Monday, April 7, 2008

Chimichurri, or Cooking by Feel

"I'd eat anything, if you'd put this sauce on it."

So said a customer to me on Saturday night in reference to the vibrant green sauce on her grilled veal skirt steak. While this sauce is good, mighty good, I might not give up my firstborn for it as this woman seemed inclined to do. Still, it is a simple and marvelous complement to any grilled meat, which is its role on its home turf in Argentina, where it is on practically every table and where grilled meat (asado) is practically a sport.

The first time I ever encountered chimichurri, I thought "this is nothing but a slightly modified Piemontese salsa verde." This shouldn't be surprising because Argentina was settled in large part by Italians. Like its provincial Italian forebear, chimichurri is a roughly chopped sauce. But, unlike salsa verde which often uses hard-boiled egg yolk as an emulsifier, chimichurri separates easily.

In Argentina and now throughout South America, each cook's sauce is slightly different from every other and if the truth be told, each time a cook makes the same sauce, it is different: a reflection of mood and ingredients on hand. Certainly, I never make the same sauce twice. My ingredients are fairly classical, though more sauces than not contain oregano and fewer contain cilantro. And shallots are a nod to fine dining: rough sauces would contain only garlic. Suit yourself.

Here's my rough starting point:

3/4 c red wine vinegar
1 bunch of Italian parsley, destemmed and roughly chopped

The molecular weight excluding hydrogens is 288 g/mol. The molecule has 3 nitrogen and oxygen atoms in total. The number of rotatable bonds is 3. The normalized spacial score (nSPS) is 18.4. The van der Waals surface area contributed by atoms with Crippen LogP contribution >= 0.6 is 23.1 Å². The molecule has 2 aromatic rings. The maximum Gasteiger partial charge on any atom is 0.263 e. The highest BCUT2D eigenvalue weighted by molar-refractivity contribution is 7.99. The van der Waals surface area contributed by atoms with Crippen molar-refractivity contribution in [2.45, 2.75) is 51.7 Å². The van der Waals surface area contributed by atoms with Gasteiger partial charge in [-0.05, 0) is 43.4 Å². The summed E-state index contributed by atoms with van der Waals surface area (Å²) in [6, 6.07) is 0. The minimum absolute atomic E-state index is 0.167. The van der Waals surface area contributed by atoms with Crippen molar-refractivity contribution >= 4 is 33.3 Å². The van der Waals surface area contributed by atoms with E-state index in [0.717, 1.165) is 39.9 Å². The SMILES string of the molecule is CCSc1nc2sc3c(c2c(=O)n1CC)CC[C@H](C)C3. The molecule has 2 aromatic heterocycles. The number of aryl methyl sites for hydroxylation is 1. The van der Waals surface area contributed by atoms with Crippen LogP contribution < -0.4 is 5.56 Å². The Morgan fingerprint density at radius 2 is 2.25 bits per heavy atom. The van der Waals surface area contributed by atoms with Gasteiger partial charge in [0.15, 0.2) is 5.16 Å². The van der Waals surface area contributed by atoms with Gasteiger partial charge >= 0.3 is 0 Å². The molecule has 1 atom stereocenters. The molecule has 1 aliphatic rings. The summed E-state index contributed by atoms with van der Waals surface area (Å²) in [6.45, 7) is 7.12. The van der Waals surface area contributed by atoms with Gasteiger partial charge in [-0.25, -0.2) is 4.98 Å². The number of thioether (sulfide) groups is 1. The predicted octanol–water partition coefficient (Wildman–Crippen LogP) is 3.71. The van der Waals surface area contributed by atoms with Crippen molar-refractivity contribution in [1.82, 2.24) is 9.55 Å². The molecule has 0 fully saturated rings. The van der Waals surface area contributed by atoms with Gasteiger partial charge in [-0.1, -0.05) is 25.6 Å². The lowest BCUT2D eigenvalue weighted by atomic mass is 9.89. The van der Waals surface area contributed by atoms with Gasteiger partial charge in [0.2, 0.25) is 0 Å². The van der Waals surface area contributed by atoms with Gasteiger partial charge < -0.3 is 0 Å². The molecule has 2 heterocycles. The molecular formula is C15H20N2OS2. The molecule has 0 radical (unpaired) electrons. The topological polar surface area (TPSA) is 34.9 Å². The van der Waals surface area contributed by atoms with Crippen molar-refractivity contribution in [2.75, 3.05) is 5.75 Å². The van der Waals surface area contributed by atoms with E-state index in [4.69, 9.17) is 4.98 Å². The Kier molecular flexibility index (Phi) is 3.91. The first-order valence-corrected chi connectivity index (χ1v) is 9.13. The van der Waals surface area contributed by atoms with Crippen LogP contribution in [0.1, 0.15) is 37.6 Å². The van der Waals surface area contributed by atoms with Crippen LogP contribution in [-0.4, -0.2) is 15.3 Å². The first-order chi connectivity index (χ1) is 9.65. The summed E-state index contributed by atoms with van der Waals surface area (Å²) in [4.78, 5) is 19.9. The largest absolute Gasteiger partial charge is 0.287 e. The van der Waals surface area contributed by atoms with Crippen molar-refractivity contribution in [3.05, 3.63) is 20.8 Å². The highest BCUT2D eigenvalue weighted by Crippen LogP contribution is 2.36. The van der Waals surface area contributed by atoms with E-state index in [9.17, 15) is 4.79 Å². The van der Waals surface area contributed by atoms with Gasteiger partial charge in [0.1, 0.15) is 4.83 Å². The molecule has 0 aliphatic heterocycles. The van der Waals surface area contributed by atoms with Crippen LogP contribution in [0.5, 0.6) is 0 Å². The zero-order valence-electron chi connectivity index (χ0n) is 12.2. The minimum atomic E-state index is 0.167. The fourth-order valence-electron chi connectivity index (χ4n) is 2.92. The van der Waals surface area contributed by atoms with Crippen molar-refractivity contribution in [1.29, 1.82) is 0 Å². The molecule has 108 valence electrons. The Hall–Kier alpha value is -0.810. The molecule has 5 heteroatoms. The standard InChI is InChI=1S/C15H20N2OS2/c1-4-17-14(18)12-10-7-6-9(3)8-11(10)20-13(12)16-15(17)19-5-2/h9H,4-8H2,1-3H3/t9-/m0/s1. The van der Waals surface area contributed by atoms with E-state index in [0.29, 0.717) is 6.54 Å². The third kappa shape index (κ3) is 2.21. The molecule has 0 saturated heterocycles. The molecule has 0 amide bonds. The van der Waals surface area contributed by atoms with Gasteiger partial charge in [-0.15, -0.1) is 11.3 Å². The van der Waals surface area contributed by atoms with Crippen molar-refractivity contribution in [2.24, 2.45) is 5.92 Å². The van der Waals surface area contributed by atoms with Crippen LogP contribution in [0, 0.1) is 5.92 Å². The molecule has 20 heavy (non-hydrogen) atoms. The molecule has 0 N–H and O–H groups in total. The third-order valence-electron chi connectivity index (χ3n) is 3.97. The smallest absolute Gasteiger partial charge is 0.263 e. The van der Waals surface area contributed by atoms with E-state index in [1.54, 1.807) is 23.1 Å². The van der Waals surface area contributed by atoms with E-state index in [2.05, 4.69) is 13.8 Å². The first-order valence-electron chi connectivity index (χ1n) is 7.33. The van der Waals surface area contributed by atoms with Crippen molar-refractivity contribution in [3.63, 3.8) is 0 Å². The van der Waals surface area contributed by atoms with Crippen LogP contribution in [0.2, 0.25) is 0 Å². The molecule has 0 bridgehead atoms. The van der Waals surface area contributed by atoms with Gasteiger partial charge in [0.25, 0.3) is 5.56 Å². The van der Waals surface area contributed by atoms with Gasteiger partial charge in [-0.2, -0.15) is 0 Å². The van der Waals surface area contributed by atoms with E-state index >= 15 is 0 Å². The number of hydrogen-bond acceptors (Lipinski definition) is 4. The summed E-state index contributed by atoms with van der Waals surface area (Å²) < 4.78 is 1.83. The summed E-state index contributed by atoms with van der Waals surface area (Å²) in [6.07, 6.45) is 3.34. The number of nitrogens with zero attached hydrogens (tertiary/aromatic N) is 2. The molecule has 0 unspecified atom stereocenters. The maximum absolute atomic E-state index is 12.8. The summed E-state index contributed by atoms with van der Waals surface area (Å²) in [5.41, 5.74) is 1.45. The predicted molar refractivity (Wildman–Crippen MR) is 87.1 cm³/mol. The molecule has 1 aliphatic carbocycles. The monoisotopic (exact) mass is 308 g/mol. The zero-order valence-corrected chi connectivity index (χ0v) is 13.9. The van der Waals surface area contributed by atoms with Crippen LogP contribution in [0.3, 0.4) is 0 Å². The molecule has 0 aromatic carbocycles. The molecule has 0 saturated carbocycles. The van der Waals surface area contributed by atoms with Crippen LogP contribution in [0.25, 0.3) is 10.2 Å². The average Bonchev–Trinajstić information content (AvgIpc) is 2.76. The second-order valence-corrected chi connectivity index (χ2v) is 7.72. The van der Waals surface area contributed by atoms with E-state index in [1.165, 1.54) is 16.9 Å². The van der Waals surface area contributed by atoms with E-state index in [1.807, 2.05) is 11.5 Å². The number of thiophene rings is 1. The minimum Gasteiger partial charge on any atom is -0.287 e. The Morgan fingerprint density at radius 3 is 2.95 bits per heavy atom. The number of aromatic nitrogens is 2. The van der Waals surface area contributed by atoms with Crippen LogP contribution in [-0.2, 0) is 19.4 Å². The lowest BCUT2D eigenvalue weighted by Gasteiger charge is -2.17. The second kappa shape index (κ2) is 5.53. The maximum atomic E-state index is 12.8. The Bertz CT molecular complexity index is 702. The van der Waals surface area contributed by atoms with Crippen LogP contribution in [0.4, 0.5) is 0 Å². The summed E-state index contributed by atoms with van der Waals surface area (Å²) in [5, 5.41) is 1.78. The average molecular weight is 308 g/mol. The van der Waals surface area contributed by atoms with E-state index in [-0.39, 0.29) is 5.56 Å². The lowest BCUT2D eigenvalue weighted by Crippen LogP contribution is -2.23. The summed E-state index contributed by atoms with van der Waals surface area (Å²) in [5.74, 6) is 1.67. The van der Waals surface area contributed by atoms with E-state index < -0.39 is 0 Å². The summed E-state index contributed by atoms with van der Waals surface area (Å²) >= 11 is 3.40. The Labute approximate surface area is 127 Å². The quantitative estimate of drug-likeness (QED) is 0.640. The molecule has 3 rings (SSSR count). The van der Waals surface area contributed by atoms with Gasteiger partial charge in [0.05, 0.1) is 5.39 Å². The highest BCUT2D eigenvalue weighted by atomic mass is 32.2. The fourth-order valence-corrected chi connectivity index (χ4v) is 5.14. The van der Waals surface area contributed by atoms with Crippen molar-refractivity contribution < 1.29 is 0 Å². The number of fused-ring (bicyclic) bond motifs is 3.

8-10 sprigs cilantro, destemmed and roughly chopped
2 large shallots, roughly chopped
2 cloves garlic, minced
1/2 t black pepper
1/2 t salt
1/2 t crushed red pepper flakes
3/4 c extra virgin olive oil

And here's my rough procedure:

Chimichurri is not a smooth sauce. When I have time, I pound the solid ingredients out in a mortar and then add the oil and vinegar and season to taste. When I am pressed for time, as Saturday, or when I am making a big batch, the big VitaMix blender comes to the rescue. I might have used the RobotCoupe instead, but it was dirty.

When using a blender, make sure not to overblend. I add the vinegar, the rough chopped parsley/cilantro/oregano, and the rough chopped shallots and pulse the blender just to break the ingredients down into a chunky sauce. Then I mix in all the rest of the ingredients by hand and season to my whim.

Now on Saturday, after mixing up the batch for dinner, I thought it needed more bite, both from acid and from spice, so I added a couple extra tablespoons of red wine vinegar (I was going to add lemon juice, but the vinegar was at hand and the lemon was not), another big pinch of black pepper, and a larger pinch of crushed red pepper flakes. After it sat for an hour, it certainly got better, but I thought it needed more salt, so I added an extra pinch.

What I am trying to illustrate here is that recipes are merely guidelines and that ingredients, mood, circumstances, and the phase of the moon all influence the end product. At some point in your cooking career, you have to liberate yourself from recipes and cook by feel. Chimichurri is a great place to start.

Like some of us chefs, chimichurri gets better with age. Better to make it a day ahead. Refrigerate if the Health Department is looking over your shoulder.

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